The second jewelry kit makes the same earring design but is geared towards someone with more experience who may want to make the earrings but doesn’t need the tutorial included the the full kit, so the kit includes all the materials but no tutorial.

I have two more earring kits in the works that are now in the testing phases where I actually have people make the kits and follow the instructions so I can make extra sure they are super clear before I start selling them. And then, the fourth earring kit I have plan is still in the design stage.

What do you think about this first kit? I’d love to hear some feedback, and if you know of anyone who has wanted to start making jewelry but wasn’t sure how to get started, please pass along the links to the kits above. These earrings are very easy to make, so it would be a great way for a newbie to get started with this fun hobby.

Jewelry Kits Under Wraps, Spilling the Beans

Blogged under Crafting a Career, Crafty Biz, Crafty Products, Projects in Progress by Tammy on Tuesday 8 June 2010 at 5:05 pm

I have been working on a new jewelry related project during my summer vacation, and until I got to a certain point of completion, I didn’t feel comfortable discussing it here. However, I have made some major progress and see my vision coming clearer ever day, so I finally decided to spill the beans, at least some of them.

Drum roll please…Tammy Powley (aka the Crafty Princess) will soon be offering jewelry kits for sale. This is a project that I have been dreaming about for way too long and decided to just buckle down and do it this summer.

Of course, it has been way more work than I expected. For example, my husband is helping me with the photographs since it is basically impossible to take photos of your hands making jewelry since, well, you need your hands to operate the camera. On our first photo shoot, he asked me how many photos I thought we would need to take. This shoot was for two of the kits, so I said well, maybe two dozen pictures or a tad more than that. How many did we end up taking? More like 100 pictures!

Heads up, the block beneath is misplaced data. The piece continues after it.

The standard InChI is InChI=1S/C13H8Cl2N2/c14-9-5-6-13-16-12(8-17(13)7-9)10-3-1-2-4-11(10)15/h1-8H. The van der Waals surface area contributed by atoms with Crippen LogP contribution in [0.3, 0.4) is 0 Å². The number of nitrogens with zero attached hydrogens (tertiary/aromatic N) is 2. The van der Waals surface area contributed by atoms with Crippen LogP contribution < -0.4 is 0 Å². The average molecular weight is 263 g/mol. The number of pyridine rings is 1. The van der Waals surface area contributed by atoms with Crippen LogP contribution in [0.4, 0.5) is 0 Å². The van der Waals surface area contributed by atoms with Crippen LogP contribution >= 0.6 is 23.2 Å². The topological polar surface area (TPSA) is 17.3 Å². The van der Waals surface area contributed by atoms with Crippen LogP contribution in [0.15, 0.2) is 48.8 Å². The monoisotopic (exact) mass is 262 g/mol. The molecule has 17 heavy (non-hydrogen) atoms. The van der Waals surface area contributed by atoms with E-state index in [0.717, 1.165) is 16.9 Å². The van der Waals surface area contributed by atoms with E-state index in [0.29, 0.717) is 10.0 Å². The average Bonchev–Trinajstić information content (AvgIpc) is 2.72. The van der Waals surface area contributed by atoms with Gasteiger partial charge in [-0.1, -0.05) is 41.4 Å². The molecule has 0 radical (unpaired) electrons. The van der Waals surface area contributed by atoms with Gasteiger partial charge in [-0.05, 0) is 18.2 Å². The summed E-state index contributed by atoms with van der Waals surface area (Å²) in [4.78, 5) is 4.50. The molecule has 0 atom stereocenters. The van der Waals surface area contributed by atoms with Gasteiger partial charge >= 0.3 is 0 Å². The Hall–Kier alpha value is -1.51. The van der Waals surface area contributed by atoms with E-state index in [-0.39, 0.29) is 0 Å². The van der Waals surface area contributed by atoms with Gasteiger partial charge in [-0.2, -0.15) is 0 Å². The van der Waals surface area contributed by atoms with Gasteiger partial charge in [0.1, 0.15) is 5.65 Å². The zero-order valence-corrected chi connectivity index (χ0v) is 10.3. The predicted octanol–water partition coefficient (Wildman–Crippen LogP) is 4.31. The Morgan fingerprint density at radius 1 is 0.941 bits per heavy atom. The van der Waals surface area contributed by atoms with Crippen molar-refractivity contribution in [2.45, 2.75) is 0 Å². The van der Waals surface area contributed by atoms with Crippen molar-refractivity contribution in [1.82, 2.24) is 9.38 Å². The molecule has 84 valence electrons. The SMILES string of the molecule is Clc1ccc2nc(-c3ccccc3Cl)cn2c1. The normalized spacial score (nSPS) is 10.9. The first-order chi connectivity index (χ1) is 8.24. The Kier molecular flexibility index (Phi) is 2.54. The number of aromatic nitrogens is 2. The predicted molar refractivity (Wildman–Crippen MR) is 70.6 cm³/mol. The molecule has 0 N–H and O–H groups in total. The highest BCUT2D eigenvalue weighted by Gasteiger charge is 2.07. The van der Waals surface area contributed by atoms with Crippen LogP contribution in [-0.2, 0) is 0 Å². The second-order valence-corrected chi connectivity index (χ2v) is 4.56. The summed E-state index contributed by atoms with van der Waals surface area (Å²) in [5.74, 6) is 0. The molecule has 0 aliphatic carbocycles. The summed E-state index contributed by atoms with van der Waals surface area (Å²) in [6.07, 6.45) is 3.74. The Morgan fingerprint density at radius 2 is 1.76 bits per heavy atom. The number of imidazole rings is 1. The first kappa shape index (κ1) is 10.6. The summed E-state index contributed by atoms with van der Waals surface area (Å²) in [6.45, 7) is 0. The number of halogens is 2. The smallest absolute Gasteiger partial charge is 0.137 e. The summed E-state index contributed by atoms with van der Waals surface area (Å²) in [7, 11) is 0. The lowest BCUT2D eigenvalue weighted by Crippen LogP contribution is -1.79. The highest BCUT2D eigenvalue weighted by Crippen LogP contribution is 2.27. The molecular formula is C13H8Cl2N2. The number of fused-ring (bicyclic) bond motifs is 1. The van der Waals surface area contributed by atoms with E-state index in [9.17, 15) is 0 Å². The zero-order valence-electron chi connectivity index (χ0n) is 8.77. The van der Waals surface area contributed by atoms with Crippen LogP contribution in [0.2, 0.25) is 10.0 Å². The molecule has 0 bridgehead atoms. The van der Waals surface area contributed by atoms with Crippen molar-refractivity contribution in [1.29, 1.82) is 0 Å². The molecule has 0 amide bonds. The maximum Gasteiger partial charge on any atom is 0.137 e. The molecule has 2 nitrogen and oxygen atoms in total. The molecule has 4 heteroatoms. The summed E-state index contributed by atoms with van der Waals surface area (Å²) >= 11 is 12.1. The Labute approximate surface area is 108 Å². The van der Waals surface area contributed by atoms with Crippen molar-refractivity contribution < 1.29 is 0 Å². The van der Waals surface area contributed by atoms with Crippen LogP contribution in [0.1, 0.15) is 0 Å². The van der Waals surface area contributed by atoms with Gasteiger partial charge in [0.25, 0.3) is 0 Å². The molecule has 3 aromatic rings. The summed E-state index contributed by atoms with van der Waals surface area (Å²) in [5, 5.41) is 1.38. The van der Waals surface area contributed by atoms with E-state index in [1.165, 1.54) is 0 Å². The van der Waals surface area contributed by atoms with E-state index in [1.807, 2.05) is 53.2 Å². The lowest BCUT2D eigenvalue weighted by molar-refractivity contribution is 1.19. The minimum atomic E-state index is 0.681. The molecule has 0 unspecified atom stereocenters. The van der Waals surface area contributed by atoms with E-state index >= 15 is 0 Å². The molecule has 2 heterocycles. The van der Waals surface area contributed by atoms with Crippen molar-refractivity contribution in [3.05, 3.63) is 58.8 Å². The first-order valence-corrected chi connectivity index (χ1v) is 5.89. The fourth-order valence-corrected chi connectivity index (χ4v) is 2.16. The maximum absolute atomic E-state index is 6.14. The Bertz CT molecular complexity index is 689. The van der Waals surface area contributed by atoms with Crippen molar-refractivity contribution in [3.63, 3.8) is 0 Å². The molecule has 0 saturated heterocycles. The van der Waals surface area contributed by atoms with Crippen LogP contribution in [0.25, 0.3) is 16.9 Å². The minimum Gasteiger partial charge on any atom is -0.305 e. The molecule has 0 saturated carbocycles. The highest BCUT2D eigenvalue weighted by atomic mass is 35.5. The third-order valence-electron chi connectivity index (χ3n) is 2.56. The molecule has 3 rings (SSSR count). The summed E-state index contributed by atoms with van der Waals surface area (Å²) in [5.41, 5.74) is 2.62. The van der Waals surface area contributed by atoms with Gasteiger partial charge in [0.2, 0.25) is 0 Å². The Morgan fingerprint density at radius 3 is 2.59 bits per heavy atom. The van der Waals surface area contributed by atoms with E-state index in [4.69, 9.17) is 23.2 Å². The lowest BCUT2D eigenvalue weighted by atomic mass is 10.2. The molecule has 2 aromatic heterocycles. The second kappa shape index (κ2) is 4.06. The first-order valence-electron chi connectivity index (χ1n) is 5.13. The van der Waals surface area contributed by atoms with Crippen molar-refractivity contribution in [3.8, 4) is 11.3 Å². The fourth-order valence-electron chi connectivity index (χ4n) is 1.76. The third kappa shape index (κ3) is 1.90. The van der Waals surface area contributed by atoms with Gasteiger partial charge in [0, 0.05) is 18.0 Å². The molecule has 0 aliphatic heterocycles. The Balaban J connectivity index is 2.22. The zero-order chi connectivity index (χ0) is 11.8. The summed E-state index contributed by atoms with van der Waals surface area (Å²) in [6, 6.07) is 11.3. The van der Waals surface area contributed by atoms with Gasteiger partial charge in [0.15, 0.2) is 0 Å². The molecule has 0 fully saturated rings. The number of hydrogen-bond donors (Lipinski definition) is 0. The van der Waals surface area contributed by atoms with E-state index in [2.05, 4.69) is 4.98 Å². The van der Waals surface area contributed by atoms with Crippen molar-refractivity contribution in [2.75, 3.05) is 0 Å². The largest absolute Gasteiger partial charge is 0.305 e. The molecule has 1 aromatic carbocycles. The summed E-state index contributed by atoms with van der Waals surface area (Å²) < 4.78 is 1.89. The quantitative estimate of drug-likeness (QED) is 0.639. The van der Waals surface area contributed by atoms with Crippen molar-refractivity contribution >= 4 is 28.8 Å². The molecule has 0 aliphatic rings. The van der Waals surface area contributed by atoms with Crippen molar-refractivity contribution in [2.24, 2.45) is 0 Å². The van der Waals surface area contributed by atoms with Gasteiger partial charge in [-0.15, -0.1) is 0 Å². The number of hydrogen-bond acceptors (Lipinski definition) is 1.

When I get further along, I will reveal more details about the designs I’ve created for the kits, but for now, I can say that I’m just starting with a small number to test the waters. My vision for the kits I think are a little different than what I’ve seen available so far. In fact, I’ve been pretty surprised at what I’ve seen as far as kits in general. My goals when putting together the designs for each kit include the following (in no particular order of importance):

  • Use quality materials, some of which are not available at the average craft shop
  • Develop a “class in a kit” approach where each kit covers specific skills
  • Provide step-by-step instructions tailored for each specific kit
  • Incorporate high-resolution photographs for each tutorial that accompanies each kit
  • Generally create kits that are appealing to beginners but also appeal to intermediate level jewelry makers
  • Offer convenience to buyers, no going to the craft store, bead shop, or ordering a huge list of supplies on-line.

I’m really hoping I get these all together and ready to announce properly, yes, with lots of fan fair, press releases, and Hollywood parties (okay, maybe not a party but you get the picture) by the time I start back to school, which is (yikes!) only a few weeks away. So stay tuned!

Jewelry Ad Experiment

Blogged under Crafty Biz, etsy by Tammy on Friday 4 June 2010 at 8:50 am

I found a web site called ESellersAds. It lets you make up ads quickly from your Etsy shop by just typing in your Etsy username and clicking on an icon.


Tips for Crafting a Business

Blogged under Crafting a Career, Crafty Biz by Tammy on Wednesday 21 April 2010 at 6:32 am

Victoria Tillotson sent me a link to this interesting article on The Entreprenette Gazette, “The One Tip that Changed my Business.” (You will find Victoria listed there in tip number 6). The article includes 67 different tips from small business owners - many of them in craft related business such as making jewelry and other accessories. Participants were asked what one piece of advice they would give or have been given that when followed changed their business (for the better I’m sure). If you have been thinking about expanding your crafting business from your kitchen table to maybe a department store, you might find some of these tips helpful, or at least worth getting your wheels turning in the right direction.